Sapna Maheshwari is a business reporter for BuzzFeed. Prior to that job, she worked at Bloomberg News. In this interview, conducted by email, Maheshwari discusses her beat, her recent career transition and BuzzFeed’s new business section.
Q. Describe your job. What is your typical workday like?
A. My job is to write about retail for BuzzFeed’s new business news section. My typical workday is a lot like it used to be — reading analyst reports, talking with sources, contacting companies, reading filings and so on. I spend a bit more time on Twitter and other social networks than I used to, looking for information on the companies I cover in those spheres.
Q. Why is BuzzFeed, known for its animal photos and “listicles,” going into business journalism?
A. BuzzFeed has been expanding its news coverage for quite some time — especially in politics, where the team there has really made a name for itself.
Business news is a big part of the social conversation. Clearly, it’s something people care about and talk about. We’re a small team but think we can write smart scoops and analysis about business that people want to read and share.
For my beat, retail, it’s an obvious fit: writing about the businesses that people shop at and interact with on a daily basis. Our goal is for everything on the vertical to be funny or exclusive, and hopefully, we’re hitting that goal so far.
Q. You previously worked at Bloomberg News. What has it been like to go from the Bloomberg Way to BuzzFeed? What are the differences in reporting, writing and editing?
A. It’s very different. At Bloomberg, the writing was more formulaic, and my audience was typically investors or traders, except when I was writing feature-type stories for Businessweek. I also had more editors, and the fact-checking was more rigorous. I had to put in a ticket to get a photo attached to a story.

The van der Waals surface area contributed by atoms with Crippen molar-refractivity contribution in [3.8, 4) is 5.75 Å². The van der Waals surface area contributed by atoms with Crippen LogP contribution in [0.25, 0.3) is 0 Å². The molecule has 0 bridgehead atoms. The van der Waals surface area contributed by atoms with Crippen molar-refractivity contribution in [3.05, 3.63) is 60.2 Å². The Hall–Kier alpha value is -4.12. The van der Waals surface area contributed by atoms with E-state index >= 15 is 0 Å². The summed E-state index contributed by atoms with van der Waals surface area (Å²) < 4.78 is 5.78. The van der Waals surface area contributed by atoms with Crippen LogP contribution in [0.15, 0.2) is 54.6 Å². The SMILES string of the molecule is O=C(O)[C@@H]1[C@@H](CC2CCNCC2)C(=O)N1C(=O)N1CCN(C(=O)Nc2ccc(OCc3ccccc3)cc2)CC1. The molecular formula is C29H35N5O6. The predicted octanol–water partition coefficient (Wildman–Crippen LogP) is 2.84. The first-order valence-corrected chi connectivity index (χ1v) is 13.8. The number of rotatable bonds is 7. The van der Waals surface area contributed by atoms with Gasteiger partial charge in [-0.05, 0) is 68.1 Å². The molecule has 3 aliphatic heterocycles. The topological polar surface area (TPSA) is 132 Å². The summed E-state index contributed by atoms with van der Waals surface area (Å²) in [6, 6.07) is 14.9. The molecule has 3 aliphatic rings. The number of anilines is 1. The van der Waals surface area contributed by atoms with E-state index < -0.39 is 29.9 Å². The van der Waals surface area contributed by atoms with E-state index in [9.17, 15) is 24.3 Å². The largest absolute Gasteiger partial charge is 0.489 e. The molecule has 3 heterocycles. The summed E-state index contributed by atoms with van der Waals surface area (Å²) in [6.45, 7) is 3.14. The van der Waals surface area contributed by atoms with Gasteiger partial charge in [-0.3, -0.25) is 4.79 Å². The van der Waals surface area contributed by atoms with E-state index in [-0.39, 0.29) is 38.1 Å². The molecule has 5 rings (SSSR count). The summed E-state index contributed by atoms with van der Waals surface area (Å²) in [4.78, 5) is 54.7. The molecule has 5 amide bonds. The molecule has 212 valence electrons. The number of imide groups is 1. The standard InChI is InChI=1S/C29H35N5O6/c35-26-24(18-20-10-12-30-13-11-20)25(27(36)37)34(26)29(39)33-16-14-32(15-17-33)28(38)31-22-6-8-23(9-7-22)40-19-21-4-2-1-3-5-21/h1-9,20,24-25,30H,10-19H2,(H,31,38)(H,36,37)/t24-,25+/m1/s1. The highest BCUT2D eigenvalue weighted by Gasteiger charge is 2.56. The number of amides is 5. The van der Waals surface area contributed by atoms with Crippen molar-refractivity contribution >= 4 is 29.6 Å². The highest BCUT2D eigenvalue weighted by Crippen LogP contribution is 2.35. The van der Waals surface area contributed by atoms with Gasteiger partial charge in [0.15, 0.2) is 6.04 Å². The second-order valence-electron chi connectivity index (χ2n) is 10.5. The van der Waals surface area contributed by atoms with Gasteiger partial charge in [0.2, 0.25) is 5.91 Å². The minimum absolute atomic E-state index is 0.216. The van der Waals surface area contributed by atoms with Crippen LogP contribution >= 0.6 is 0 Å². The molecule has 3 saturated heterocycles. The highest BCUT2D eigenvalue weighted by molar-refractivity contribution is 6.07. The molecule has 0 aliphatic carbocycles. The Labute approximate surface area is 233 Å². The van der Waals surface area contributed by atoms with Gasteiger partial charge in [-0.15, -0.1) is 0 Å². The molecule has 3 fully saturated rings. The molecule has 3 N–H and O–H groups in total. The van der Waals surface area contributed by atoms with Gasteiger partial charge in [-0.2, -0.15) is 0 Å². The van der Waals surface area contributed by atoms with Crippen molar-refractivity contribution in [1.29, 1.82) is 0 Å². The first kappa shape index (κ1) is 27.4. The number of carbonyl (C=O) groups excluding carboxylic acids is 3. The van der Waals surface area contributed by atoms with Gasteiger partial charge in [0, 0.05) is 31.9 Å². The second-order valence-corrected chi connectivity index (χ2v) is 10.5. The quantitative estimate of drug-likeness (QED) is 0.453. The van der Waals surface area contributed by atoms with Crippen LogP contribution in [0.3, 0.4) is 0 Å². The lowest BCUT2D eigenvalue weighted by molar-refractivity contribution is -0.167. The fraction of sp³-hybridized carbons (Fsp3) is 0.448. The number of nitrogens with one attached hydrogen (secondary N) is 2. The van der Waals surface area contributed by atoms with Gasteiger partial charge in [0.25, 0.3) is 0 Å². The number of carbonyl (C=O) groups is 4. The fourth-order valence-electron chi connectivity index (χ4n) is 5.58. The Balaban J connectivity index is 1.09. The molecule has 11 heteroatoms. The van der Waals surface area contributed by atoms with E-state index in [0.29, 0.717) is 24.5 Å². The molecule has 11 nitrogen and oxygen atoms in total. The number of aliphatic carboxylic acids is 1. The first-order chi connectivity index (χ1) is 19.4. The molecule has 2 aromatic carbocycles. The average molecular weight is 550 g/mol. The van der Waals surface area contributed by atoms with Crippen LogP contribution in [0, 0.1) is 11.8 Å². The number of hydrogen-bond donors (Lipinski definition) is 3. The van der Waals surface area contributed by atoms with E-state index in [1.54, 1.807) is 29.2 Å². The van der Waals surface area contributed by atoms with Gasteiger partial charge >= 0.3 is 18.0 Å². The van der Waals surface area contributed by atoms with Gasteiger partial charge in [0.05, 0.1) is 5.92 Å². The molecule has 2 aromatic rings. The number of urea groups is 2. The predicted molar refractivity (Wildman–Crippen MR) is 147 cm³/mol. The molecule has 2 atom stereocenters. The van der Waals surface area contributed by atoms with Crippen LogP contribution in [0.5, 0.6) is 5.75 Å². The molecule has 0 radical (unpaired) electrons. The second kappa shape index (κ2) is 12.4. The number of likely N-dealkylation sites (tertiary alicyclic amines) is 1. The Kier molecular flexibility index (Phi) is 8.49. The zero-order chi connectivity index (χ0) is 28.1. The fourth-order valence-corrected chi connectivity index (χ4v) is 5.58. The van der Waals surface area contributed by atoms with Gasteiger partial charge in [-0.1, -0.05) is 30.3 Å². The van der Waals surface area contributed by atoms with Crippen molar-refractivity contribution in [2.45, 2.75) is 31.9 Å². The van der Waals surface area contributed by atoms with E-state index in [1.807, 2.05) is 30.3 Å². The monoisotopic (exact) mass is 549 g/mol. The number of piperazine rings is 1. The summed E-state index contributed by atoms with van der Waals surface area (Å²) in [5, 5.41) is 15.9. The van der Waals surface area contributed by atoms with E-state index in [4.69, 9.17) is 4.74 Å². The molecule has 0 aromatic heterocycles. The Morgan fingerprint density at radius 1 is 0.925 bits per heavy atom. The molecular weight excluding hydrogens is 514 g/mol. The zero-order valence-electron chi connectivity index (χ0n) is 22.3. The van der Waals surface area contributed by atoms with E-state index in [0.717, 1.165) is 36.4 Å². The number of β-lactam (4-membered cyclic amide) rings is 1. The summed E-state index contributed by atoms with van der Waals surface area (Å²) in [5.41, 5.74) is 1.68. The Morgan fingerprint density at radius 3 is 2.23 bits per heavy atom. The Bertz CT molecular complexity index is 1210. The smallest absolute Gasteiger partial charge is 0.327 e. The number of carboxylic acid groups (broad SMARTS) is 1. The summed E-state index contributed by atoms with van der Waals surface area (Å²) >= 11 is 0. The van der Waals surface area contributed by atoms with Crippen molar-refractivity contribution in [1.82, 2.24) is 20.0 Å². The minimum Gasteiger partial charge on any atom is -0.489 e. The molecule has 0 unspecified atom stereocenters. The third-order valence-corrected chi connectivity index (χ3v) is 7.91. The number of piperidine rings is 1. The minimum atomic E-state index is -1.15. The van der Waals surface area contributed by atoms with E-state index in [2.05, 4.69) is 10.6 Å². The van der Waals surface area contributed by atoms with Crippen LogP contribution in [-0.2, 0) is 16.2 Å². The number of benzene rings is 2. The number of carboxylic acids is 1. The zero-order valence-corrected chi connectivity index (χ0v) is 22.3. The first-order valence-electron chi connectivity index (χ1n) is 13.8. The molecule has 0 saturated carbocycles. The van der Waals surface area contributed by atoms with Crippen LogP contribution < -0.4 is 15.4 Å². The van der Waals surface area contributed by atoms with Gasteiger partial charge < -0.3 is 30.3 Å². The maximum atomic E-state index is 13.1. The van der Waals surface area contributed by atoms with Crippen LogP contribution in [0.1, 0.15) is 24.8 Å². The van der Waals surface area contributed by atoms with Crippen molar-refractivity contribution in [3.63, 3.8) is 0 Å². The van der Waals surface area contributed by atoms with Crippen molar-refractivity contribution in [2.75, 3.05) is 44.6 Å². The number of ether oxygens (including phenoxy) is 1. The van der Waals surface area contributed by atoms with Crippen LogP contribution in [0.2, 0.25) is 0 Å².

Here at BuzzFeed, it’s obviously a smaller operation. I can put together the posts myself, and it goes out much quicker. We’re also not writing up earnings stories and stock moves, so I can spend more time reporting and researching.
That said, the reporting itself is largely similar, but I have less data at my fingertips without a Bloomberg terminal. Working at Bloomberg for so long definitely made me a fair and careful reporter, though, and I’m so glad I started my career there.
Q. You graduated from the UNC School of Journalism in 2009. What is the most important thing you learned there, and what new skills have you had to pick up since college?
A. Wow, hard to pick out the most important thing I learned at the j-school. I’m definitely extra careful with facts and spelling thanks to my classes there.
I think one of the most important things I took away was from my business and the media class — learning about the role of PR in business journalism and how the two fields can work together despite often having different goals. I have always kept to the rule that a story shouldn’t be a “surprise” for a company and that transparency from my end goes a long way in building trust with them. Having so many friends that went the PR route in the j-school reinforced that for me.
As far as new skills, I’ve gotten more adept with company filings and using social networking tools to find sources for stories. I also became a bit of a pro on the Bloomberg terminal after working on one for 3.5 years!